Luncheon Meeting Time: Mar 8, 2022, 11:30 a.m. Eastern Time
Regardless of our increasing reliance on and familiarity with computing power in our everyday lives, modern supercomputers are unique scientific instruments, more akin to the Large Hadron Collider or the James Webb Space Telescope than to our Chromebooks and cellphones. Unlike those large devices, however, supercomputers are also among the most versatile of scientific instruments, as they push back frontiers in physics, biology, climate, and many other fields.
I will describe how the Summit supercomputer is used in modern scientific research and some recent discoveries, including work on the COVID-19 pandemic. I will also provide a glance ahead to the first science we hope will be accomplished with the under-construction Frontier machine, which is planned to be the nation’s first exascale (i.e., capable of one quintillion floating-point operations per second) supercomputer.
About the speaker:
Dr. Bronson Messer
Director of Science at the Oak Ridge Leadership Computing Facility (OLCF)
Oak Ridge National Laboratory
Oak Ridge, Tennessee
Bronson Messer is a Distinguished Scientist and the Director of Science at the Oak Ridge Leadership Computing Facility (OLCF) at Oak Ridge National Laboratory. He is also Joint Faculty Associate Professor in the Department of Physics & Astronomy at the University of Tennessee. His primary research interests are related to the explosion mechanisms and phenomenology of supernovae, especially neutrino transport and signatures, dense matter physics, and the details of turbulent nuclear combustion. In addition, he has worked on the application of machine learning algorithms to the analysis of galaxy merger simulations and on performance modeling and prediction for high-performance computing architectures. Prior to joining ORNL, Dr. Messer was a Research Associate in the Department of Astronomy & Astrophysics at the University of Chicago, where he was Deputy Group Leader for Astrophysics in the ASC Center for Astrophysical Thermonuclear Flashes.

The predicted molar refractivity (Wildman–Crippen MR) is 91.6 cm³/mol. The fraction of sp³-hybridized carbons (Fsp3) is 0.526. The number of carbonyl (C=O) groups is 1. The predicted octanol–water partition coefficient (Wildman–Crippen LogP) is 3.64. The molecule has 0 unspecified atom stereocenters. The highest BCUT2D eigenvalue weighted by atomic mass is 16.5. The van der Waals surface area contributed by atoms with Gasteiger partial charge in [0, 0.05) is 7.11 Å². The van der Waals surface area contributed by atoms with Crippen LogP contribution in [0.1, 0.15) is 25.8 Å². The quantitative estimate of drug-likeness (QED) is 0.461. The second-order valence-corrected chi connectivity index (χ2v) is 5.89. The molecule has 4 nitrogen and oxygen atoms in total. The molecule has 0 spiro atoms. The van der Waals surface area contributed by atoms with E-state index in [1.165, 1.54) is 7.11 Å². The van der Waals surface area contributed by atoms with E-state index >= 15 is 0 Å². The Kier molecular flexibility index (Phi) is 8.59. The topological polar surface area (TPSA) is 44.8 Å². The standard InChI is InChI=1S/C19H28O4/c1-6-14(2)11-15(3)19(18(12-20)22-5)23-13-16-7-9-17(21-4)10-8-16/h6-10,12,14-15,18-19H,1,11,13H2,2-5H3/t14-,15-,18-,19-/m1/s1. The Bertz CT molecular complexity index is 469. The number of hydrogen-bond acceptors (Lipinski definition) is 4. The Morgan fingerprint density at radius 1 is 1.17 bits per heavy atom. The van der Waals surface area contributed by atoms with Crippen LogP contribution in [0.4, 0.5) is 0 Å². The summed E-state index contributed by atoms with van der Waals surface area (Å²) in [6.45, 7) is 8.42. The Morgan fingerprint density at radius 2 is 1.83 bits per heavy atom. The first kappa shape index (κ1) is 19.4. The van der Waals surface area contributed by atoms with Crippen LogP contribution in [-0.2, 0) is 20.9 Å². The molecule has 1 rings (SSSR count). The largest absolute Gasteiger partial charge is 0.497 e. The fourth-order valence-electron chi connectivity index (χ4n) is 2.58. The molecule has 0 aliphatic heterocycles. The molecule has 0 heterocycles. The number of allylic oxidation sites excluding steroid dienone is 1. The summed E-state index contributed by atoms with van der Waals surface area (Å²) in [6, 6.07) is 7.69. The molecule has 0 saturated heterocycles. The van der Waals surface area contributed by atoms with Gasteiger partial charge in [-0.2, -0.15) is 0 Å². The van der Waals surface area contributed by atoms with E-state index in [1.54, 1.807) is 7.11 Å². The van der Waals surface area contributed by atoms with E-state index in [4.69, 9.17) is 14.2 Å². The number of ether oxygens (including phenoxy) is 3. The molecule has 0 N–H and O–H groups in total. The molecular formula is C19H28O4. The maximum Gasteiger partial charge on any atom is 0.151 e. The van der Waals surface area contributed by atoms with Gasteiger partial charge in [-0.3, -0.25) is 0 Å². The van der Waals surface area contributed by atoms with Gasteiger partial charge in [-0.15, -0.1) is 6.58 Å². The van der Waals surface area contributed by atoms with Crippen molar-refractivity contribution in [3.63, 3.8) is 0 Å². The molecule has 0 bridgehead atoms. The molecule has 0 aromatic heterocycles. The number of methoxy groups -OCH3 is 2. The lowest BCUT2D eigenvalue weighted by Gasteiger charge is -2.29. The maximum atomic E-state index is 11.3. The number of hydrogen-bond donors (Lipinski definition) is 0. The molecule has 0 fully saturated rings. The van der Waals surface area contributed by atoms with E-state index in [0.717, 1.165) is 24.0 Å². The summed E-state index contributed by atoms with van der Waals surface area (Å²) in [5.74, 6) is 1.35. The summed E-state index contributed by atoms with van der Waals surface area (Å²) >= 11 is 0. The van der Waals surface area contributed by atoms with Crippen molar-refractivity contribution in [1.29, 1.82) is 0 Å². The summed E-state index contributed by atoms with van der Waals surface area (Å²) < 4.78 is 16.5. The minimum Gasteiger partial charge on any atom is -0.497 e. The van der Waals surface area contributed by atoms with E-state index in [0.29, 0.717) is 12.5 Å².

Dr. Messer is a member of the American Astronomical Society and he recently served on the American Physical Society’s Committee on Informing the Public (2018-2020). In 2020, he was awarded the Department of Energy Secretary’s Honor Award for his part in enabling the COVID-19 High Performance Computing Consortium. Dr. Messer holds undergraduate and graduate degrees from the University of Tennessee, earning his PhD in physics in 2000.